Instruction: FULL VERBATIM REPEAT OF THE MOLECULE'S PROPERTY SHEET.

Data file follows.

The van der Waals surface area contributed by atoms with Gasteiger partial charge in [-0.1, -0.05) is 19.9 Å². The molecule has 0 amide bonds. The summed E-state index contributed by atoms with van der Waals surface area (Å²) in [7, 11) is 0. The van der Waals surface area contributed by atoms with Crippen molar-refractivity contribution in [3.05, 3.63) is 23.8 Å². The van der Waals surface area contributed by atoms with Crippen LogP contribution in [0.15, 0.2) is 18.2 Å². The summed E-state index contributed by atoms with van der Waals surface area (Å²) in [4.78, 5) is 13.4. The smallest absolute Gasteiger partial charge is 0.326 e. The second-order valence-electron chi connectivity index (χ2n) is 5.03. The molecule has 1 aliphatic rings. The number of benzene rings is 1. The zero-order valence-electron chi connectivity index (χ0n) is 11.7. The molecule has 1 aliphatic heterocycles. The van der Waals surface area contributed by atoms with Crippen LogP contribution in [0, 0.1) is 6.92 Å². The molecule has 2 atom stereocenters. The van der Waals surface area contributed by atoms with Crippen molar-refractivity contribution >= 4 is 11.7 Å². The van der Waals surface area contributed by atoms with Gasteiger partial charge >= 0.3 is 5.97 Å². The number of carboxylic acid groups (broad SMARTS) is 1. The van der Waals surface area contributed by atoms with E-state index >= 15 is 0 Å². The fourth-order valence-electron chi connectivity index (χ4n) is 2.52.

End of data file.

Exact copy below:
The van der Waals surface area contributed by atoms with Gasteiger partial charge in [-0.1, -0.05) is 19.9 Å². The molecule has 0 amide bonds. The summed E-state index contributed by atoms with van der Waals surface area (Å²) in [7, 11) is 0. The van der Waals surface area contributed by atoms with Crippen molar-refractivity contribution in [3.05, 3.63) is 23.8 Å². The van der Waals surface area contributed by atoms with Crippen LogP contribution in [0.15, 0.2) is 18.2 Å². The summed E-state index contributed by atoms with van der Waals surface area (Å²) in [4.78, 5) is 13.4. The smallest absolute Gasteiger partial charge is 0.326 e. The second-order valence-electron chi connectivity index (χ2n) is 5.03. The molecule has 1 aliphatic rings. The number of benzene rings is 1. The zero-order valence-electron chi connectivity index (χ0n) is 11.7. The molecule has 1 aliphatic heterocycles. The van der Waals surface area contributed by atoms with Crippen LogP contribution in [0, 0.1) is 6.92 Å². The molecule has 2 atom stereocenters. The van der Waals surface area contributed by atoms with Crippen molar-refractivity contribution >= 4 is 11.7 Å². The van der Waals surface area contributed by atoms with Gasteiger partial charge >= 0.3 is 5.97 Å². The number of carboxylic acid groups (broad SMARTS) is 1. The van der Waals surface area contributed by atoms with E-state index >= 15 is 0 Å². The fourth-order valence-electron chi connectivity index (χ4n) is 2.52.